It should come as no surprise to ANYONE who reads this blog that I am super excited about the following game:
Tash-Kalar: Arena of Legends is a new fantasy arena combat game designed by Vlaada Chvátil and published by Czech Games Edition. It’s a 2-4 player game (really a 2-player game with 3- and 4-player variants) that takes 20 minutes to play. The general concept is that you are practicing the art of Tash-Kalar, an ancient form of magical combat. In the arena, you will be summoning beings, trying to complete tasks, and trying to maneuver into the most advantageous positions.
The game comes with a double-sided game board; 4 decks of XX cards, each representing a school of magic; 4 sets of 17 double-sided common/heroic pieces; 4 sets of three legendary pieces; a deck of XX beings cards; a deck of XX legendary beings; a deck of XX flares, a deck of XX tasks; two task boards; and eight scoreboards. In a game, you’ll begin with the arena board on one side depending on whether you’re playing High Form or a Deathmatch. Each player gets a deck matching a school and the corresponding pieces – for the first match (which should be two-player), one player gets the Northern Imperial school and the other gets the Southern Imperial school. These decks are identical in everything but color. Three tasks are laid out, and each player draws three cards from their deck plus one flare card.
As in most Vlaada games, Tash-Kalar has a gradual learning cycle. The first match should be two-player and uses somewhat simplified rules.
The starting player gets one action to begin with, and then each player gets two actions per turn for the remainder of the game. An action consists of placing a common piece or summoning a being.
Placing a common piece is easy – just put a piece with the common symbol (one sword) face up on any open space of the board.
Summoning is a little trickier. Beings in your hand show several pieces of information – the rank (common/heroic/legendary, though you won’t be using legendary in your first game), an effect, and a pattern of squares. You may only summon a being if a pattern of your pieces on the board match the shown pattern. This means that spacing and ranks should be identical (though the orientation can be different). When you use an action to summon a piece, it goes in a specified square. If a piece of equal or lesser rank is already there (yours or your opponent’s), it is destroyed. You can then carry out the effect of the card. After this, the piece is just a piece – it has no properties of the summoned being. After summoning a being, draw back up to three.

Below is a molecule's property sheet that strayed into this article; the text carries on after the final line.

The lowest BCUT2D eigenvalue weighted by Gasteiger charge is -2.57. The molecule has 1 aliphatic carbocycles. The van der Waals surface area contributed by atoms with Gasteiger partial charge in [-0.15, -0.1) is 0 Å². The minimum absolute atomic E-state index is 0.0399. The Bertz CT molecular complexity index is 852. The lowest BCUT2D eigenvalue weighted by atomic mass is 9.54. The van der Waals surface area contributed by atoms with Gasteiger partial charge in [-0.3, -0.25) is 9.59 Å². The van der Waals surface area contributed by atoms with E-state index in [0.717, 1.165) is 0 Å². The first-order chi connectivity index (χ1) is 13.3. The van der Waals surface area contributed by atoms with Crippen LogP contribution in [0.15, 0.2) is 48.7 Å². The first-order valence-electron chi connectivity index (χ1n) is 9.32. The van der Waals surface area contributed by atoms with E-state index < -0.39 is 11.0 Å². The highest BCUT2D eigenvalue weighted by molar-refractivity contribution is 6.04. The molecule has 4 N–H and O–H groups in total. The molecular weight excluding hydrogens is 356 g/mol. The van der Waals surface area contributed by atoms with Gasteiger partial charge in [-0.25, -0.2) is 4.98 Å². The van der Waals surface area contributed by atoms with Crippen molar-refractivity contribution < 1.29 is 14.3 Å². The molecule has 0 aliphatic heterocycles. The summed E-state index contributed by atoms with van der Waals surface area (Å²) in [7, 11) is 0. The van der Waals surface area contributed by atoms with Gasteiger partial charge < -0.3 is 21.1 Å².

Your pieces can be moved around on the board only if a card’s effect allows it, or if you invoke a flare. Flares have certain conditions on them that must be met, and occur when your opponent has more pieces on the board than you. Each flare has two effects, and you can use either or both as long as the conditions are met. Flares do not use an action, are discarded after use, and you get a new one at the end of the turn in which you used one.
When you meet the conditions on a task card, you can claim it. This will get you points. The game ends when someone has six points, or when someone draws the last card from their deck.
The full game of Tash-Kalar includes legendary heroes drawn from a common deck – you’ll always be able to have at least two in hand. You can also use an action to discard from your hand. There are also different endgame triggers based on the style of game you are playing – the High Form (for two players or teams) ends at 9 points or when someone draws their last card; the Deathmatch Duel (for two players or teams) ends at 17 points or when someone draws their last card (no tasks are used in a Deathmatch); and a Deathmatch melee (3-4 players) ends when someone gets to 10 or 12, depending on the number of players.
There’s a lot to explore in this game. A lot of people have so far been down on this game, and I’m not sure why. Part of it seems to be that Vlaada is very divisive (either you love him or hate him, there’s not much middle ground), part of it seems that the game might be too puzzly for folks, part of it is that the game seems a lot more abstract than most Vlaada games, and part of it is people bemoaning that this isn’t another Through the Ages. Vlaada does something different with every design, and I for one relish that. I recognize that his games aren’t for everyone, but so far I have yet to find one that I am disinterested in. Tash-Kalar is no exception. The idea of summoning by patterns is different than anything I’ve seen before, and I can’t wait to see how it plays. Thanks for reading!
- BGG page for Tash-Kalar
- Czech Games Edition website
- Sneak Previews by Paul Grogan – Parts 1, 2, 3, 4, 5, and 6
- Overview at GenCon